We’ve found that a lack of planning leads us to overspend on our dates. Without a plan, we find ourselves drifting to an expensive restaurant, then leaving with our wallets $70 lighter. But date nights don’t need to break the budget. To prevent indecision and consequential overspending, I like to keep a list of fun and frugal ideas. Hopefully I’ve come up with a few you can use, too.

Tip: Eliminate babysitter fees by co-oping with family friends: you watch their kids one night a week and in trade, they reciprocate.

1. Always a winner– wine, cheese, and a sunset.
2. Play Frisbee golf.
3. Create an “International Night”. Decorate your home with an international theme, dress up, prepare ethnic foods, listen to appropriate music, and watch a foreign film on DVD.
4. Try letter-boxing or geocaching.
5. Enjoy an art walk, gallery to gallery.
6. Watch a high school play.
7. For a reduced price, attend a matinée movie. Bring your own popcorn.
8. Play a rousing game of Laser-Tag.
9. Spend an evening playing board games by candlelight.
10. Attend a book signing at a local bookstore.
11. Go bargain shopping at a flea market or garage sale.
12. Take a hike.
13. Design a scavenger or treasure hunt. Write clues on pieces of paper and leave them all around the house, neighborhood park, or town. Design each clue to lead to the next. Place a small gift, bubble bath, or picnic basket at the end of the hunt. It’s best if the places and clues are particularly meaningful to both people.
14. Pedal a tandem bike. Culminate the ride with a picnic.
15. Attend a free concert or festival. Check the local newspaper for an upcoming event schedule.
16. Go to a free library event.
17. Go for a moonlight swim. Check with your local Parks & Recreation Department for pool hours, or hit a favorite lake.
18. Check the university schedule (if you live in a college town) for lectures, films and concerts.
19. Attend an independent theater engagement.
20. Try Glow Bowling.
21. Play Miniature golf
22. Visit a 4-H fair or carnival.
23. For group dates, create a thematic dinner club.
24. Participate in a progressive dinner.
25. Join a book club for couples.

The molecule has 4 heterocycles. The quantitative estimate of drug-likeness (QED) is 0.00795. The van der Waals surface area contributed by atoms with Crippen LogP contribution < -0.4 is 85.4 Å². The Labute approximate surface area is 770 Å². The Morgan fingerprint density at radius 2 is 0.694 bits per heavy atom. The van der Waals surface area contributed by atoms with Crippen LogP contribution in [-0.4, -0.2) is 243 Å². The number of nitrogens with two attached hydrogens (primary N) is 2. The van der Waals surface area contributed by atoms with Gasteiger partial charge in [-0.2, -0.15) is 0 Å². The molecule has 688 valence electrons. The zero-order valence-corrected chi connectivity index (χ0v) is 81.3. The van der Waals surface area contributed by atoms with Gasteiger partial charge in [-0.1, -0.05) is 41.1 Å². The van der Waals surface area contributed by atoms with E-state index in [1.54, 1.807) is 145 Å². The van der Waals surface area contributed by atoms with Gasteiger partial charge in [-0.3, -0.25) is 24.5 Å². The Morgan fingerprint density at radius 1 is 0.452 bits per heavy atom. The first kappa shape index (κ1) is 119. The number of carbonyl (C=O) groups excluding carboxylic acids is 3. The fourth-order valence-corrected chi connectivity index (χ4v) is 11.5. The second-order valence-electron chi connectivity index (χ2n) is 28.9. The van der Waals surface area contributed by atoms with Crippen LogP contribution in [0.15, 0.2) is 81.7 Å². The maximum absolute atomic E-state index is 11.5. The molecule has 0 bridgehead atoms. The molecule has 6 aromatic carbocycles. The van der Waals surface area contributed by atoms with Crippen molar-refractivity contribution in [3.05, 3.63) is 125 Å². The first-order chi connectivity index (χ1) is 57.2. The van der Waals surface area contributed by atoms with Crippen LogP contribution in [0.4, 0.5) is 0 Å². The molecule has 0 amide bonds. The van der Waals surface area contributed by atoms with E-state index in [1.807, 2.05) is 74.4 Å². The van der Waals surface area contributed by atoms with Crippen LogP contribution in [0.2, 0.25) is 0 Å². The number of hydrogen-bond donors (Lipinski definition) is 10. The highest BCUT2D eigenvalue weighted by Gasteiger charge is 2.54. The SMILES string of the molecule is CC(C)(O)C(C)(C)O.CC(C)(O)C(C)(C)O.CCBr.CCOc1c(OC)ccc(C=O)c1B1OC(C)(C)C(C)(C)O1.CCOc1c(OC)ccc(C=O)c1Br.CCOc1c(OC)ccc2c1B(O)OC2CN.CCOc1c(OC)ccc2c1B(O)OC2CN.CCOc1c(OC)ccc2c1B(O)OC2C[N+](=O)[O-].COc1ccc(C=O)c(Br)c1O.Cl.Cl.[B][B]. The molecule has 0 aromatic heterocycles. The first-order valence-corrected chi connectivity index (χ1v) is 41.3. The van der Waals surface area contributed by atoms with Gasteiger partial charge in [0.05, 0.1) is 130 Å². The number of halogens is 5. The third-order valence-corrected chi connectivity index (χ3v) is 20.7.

26. Hold a private fondue party.
27. Attend a wine tasting. Check with local restaurants and liquor stores for schedule.
28. Take a factory tour.
29. Visit the zoo or museum on a free or lower admission day.
30. Sign up for Tai Chi classes.
31. Scramble at an indoor rock climbing gym.
32. Star gaze. Ponder the mysteries of the universe.
33. Dance the night away with ballroom or salsa dance lessons.
34. Check with the local home improvement store for free do-it-yourself instruction classes.
35. Create a fairy garden.
36. Sculpt a bonsai tree or topiary.
37. Watch an anime movie.
38. View home movies, scrapbooks and photo albums. Reminisce.
39. Craft a new scrapbook page.
40. Make homemade gifts or greeting cards.
41. Go to a drive-in movie. Bring popcorn and beverages.
42. Take a drive through the countryside.
43. Give one another facials or pedicures.
44. Create a time capsule and bury it.
45. Share a book by reading it out loud.
46. Take a stroll through downtown.
47. Go sledding with a thermos of hot apple cider.
48. Bake and decorate cookies, then deliver them to friends.
49. Play around: Visit a quiet playground (without kidlets). Share secrets or interview each other.
50. Fly a kite.
51. Go fishing.
52. Enjoy a classic movie marathon. Serve fresh buttered popcorn and snuggle under a big blanket.

If you’re fortunate enough to share love, make a conscious choice to nurture your relationship. Don’t wait until circumstances change. Make a standing date with your partner today. Have fun!

Please share your favorite cheap date ideas in the comments!

Relevant, recommended books:
10,000 Ways to Say I Love You (Paperback)
Romantic Antics: Creative Ideas for Successful First Dates, Adventurous Saturday Nights, and Playful Long Weekends (Paperback)
RoMANtic’s Guide: Hundreds of Creative Tips For A Lifetime (Paperback)